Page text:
Subscribe
The Karsto processing plant in North Rogaland, Norway, is seen on Wednesday, Sept. 28, 2022. The suspected sabotage this week of two gas pipelines that tied Russia and Europe together is driving home how vital yet weakly protected undersea infrastructure is vulnerable to attack, with potentially catastrophic repercussions for the global economy. 

The Karsto processing plant in North Rogaland, Norway, is seen on Wednesday, Sept. 28, 2022. The suspected sabotage this week of two gas pipelines that tied Russia and Europe together is driving home how vital yet weakly protected undersea infrastructure is vulnerable to attack, with potentially catastrophic repercussions for the global economy.  (Cornelius Poppe/NTB Scanpix)

The European Union plans to conduct a stress test of the physical security for key energy infrastructure as Norway said several European nations are sending help to safeguard its North Sea installations after the Nord Stream pipeline explosions.

EU Energy Commissioner Kadri Simson said Friday at a news conference that she will work with her home affairs counterpart, Ylva Johansson, to prepare the stress test plan as more countries begin to point the finger at Russia for sabotaging the pipelines.

"Given the possible serious impact of an incident on the internal market and across borders, an EU-wide approach is needed and we will work with member states to define the test scope and timing to reinforce the resilience of the EU energy system to threats," Simson said. She said the bloc will consider new policy measures to protect critical infrastructure.

The pipeline attacks sparked new fears that Russia may stage surreptitious attacks on vital energy pathways to spike prices in the already-stressed bloc as winter sets in.

"Everyone's shocked by the sabotage of Nord Stream so it was very fruitful that colleagues from Denmark, Sweden and Germany informed us on the way that they're doing research to know what happened over there," Dutch energy minister Rob Jetten told reporters after a meeting in Brussels. "And we exchanged how member states can protect this crucial infrastructure as well as possible."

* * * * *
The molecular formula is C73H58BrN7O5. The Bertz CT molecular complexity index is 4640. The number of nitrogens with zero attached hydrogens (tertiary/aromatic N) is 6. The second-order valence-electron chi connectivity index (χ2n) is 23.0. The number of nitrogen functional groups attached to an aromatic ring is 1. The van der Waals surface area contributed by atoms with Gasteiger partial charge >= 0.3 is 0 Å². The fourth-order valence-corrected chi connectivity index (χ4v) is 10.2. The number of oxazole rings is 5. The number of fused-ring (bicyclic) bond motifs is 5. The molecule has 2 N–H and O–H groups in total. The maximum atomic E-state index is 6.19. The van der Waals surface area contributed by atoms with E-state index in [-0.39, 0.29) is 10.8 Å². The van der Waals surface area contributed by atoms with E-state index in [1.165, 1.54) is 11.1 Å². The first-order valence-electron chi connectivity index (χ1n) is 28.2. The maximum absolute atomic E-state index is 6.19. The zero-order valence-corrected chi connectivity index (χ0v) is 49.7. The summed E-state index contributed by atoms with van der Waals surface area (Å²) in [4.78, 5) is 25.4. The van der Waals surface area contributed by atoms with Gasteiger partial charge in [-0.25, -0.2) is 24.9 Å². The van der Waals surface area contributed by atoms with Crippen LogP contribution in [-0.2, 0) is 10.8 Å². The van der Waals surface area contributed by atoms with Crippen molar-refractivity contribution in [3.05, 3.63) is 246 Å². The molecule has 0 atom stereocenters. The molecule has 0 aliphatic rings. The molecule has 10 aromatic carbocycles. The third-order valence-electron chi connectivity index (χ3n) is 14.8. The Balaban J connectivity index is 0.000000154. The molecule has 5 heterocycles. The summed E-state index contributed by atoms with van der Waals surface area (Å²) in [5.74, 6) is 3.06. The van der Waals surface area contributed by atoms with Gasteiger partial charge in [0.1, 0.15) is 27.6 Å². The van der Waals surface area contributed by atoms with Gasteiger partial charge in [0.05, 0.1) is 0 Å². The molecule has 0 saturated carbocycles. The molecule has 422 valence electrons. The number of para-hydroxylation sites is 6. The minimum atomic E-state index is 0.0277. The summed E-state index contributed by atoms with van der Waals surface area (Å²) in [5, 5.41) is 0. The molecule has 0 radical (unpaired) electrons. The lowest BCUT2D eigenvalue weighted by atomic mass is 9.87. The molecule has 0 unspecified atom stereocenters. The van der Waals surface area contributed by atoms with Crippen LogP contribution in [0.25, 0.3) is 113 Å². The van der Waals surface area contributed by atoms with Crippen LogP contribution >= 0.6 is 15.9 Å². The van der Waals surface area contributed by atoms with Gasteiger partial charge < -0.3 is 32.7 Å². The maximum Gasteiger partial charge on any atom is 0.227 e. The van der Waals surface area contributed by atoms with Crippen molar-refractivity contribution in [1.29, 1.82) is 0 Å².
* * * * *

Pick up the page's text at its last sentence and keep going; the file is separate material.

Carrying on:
Norway has accepted offers of assistance from Germany, France and the U.K. as it increases its presence around oil and gas installations in the North Sea, Prime Minister Jonas Gahr Store told reporters on Friday. It has redirected two of its coast guard vessels and a maritime surveillance aircraft to patrol the area, he said.

ConocoPhillips Skandinavia said Friday that it elevated the "security level and emergency preparedness for our offshore and onshore facilities" this week.

"We confirm having made drone observations and we cooperate with the authorities," the company said in a statement, adding that it won't disclose further details. TotalEnergies also said that it spotted an aerial drone close to an oil field in the Danish North Sea.

Countries have been reluctant to formally blame Russia since investigations haven't been possible while gas is still spewing from the ruptures, but Germany made clear that Moscow is the obvious suspect.

"Russia saying 'it wasn't us' is like saying 'I'm not the thief,'" German Economy Minister Robert Habeck told reporters Friday in Brussels. Russia has denied responsibility and President Vladimir Putin on Friday blamed "Anglo-Saxons" for the blasts, without providing any evidence.

The Danish Energy Agency said in a tweet that the company behind the Nord Stream pipelines has told it that Nord Stream 2 will stop leaking gas on Saturday while the Nord Stream 1 pipe will run out the next day.

Sign Up for Daily Headlines

Sign-up to receive a daily email of today’s top military news stories from Stars and Stripes and top news outlets from around the world.

Sign up